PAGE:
Thirty years ago, in May, Microsoft released Windows 3.0 with a graphical interface that represented a dramatic leap over its predecessors in terms of capability and popularity. This is what made Windows 3.0 stand out.
Windows 3.0: The first successful version of Windows
In the early days, IBM-compatible computers had Microsoft MS-DOS, an operating system based on the Command Prompt that could usually run only one program at a time. As computers became more powerful in the early 1980s, multitasking was a huge leap in technology. The magazines talked about the productivity increase that resulted from the ability to run two applications simultaneously.
At the time, computer-based graphics and mouse ideas were pioneered in Xerox Alto, had begun to enter the personal computer industry. After testing several early GUI-based operating system approaches, Microsoft released its own mouse-based graphical user interface, Windows 1985, in 1.0. It ran over MS-DOS and provided a bitmap display with non-overlapping application windows.
Neither Windows 1.0 nor Windows 2.0 proved successful in the market. Then in 1990 came Windows 3.0, another GUI shell that ran over MS-DOS. It allowed multiple work of both MS-DOS programs and Windows-specific written applications. Unlike previous versions of Windows, it proved successful, selling over 10 million copies. This was followed by support for third-party applications and thus Microsoft strengthened its dominance in PC operating systems.
But what made Windows 3.0 unique and successful?
The New Program Manager
In today's Windows, the Start menu provides a quick and easy way to organize and launch installed applications. In Windows 3.0 this task was performed by the Program Manager, which was also the main interface (shell) for Windows.
As a shell, Windows 2.0 used MS-DOS Executive, which was basically a list of files without support for application icons. By comparison, the "big" 16-color icons in Windows 3.0 looked like a revelation, bringing in details that matched expensive Macintosh color computers to relatively inexpensive PCs.
Also, the management program was easy to use. Compared to MS-DOS itself, or the MS-DOS Executive shell of Windows 2.0, the management program provided a very user-friendly interface. Users could easily find and launch applications, and for the most part they were protected from accidentally destroying files.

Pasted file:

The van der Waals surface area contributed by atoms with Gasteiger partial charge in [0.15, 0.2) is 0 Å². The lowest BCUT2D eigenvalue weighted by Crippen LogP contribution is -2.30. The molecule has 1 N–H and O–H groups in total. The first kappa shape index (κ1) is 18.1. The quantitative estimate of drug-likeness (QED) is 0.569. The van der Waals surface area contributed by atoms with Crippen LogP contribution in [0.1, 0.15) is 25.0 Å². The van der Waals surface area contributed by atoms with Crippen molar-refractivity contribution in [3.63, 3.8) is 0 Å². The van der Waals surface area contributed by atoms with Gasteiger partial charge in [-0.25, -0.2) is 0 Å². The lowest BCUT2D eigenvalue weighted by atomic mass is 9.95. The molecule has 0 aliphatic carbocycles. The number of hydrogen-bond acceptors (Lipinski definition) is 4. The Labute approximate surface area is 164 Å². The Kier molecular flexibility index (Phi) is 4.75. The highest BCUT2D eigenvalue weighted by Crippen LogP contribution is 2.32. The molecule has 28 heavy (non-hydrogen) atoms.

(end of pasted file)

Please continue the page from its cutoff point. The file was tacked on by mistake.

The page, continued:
If you wanted to manage files in Windows 3.0, you had to start a separate application called File Manager. Today, File Explorer serves as both the primary interface and the Windows 10 file manager.
The debut of Microsoft Solitaire
Solitaire has associated its name with Windows. The famous collaboration took place for the first time in 1990 when Microsoft released its first Solitaire version with Windows 3.0. With its detailed cards, Solitaire provided a good example of the graphics capabilities of Windows. And of course, it was also a great way to kill time at work.
Solitaire featured card faces designed by Susan Kare, which has previously designed many graphics and fonts for the Macintosh. He also designed many icons for Windows 3.0. Microsoft used Kare graphics cards until Windows XP, eventually replacing them in Vista.
Windows 3.0 also included Reversi. While Microsoft dropped Reversi on Windows 3.1 (in favor of Minesweeper), the Solitaire stayed in Windows up to Windows 7.
Better memory management and real multitasking
Windows 3.0 included advanced memory management that allowed them to use large amounts of RAM, so they could run larger programs and multiple tasks (for the first time). In Windows 3.0, users could run multiple MS-DOS applications simultaneously, which was magical at the time.
A new "XNUMXD" look
It may seem strange nowadays, but the Windows 3.0 buttons represented serious steps in the graphics of a computer at that time. They included shadows and highlights that gave the illusion of depth, and as a result, most people referred to those buttons as "3D".
Overall, the appearance of Windows 3.0 was clean and professional, with detailed icons, careful window settings and nice fonts. For the first time, Windows matched (and undoubtedly surpassed) the visual aesthetics of Mac OS, which was considered the GUI benchmark of the time. This visual sense helped make Windows 3.0 so popular.
Economical compared to Macs
Windows 3.0 was a turning point in the development of compatible computers, as they were installed on capable machines, had a good graphical appearance, all the peripherals involved and overall had a fairly low cost. In 1990, you could buy a low-end PC running Windows 3.0 for less than $ 1000, while cheaper Macintosh cost about $ 2400. With a computer, a mouse and a copy of Windows for $ 149, you could build a machine that looks almost like a Mac, but much cheaper.
When more people buy a platform, the more companies want to grow on it, and that's exactly what happened in Windows 3.0. While third-party support was initially small, many software developers eventually supported Windows 3.0, including Aldus with popular software Aldus PageMaker. For office productivity, Microsoft itself has released some excellent versions of PowerPoint, Word and Excel for Windows 3.0. You could do a real job in Windows 3.0.
And finally, CHESS.BMP
Anyone who has worked with Windows 3.0 can not forget the then wonderful high-resolution 16-color wallpaper (640 × 480!).
Based on the 640x480 resolution, Microsoft included CHESS.BMP, a graphic "video" depicting some chess pieces flying in the air over a seemingly endless chessboard. Screen saver came in Windows 3.1 so CHESS.BMP in Windows 3.0 was a little fun.
Happy Birthday, Windows 3.0!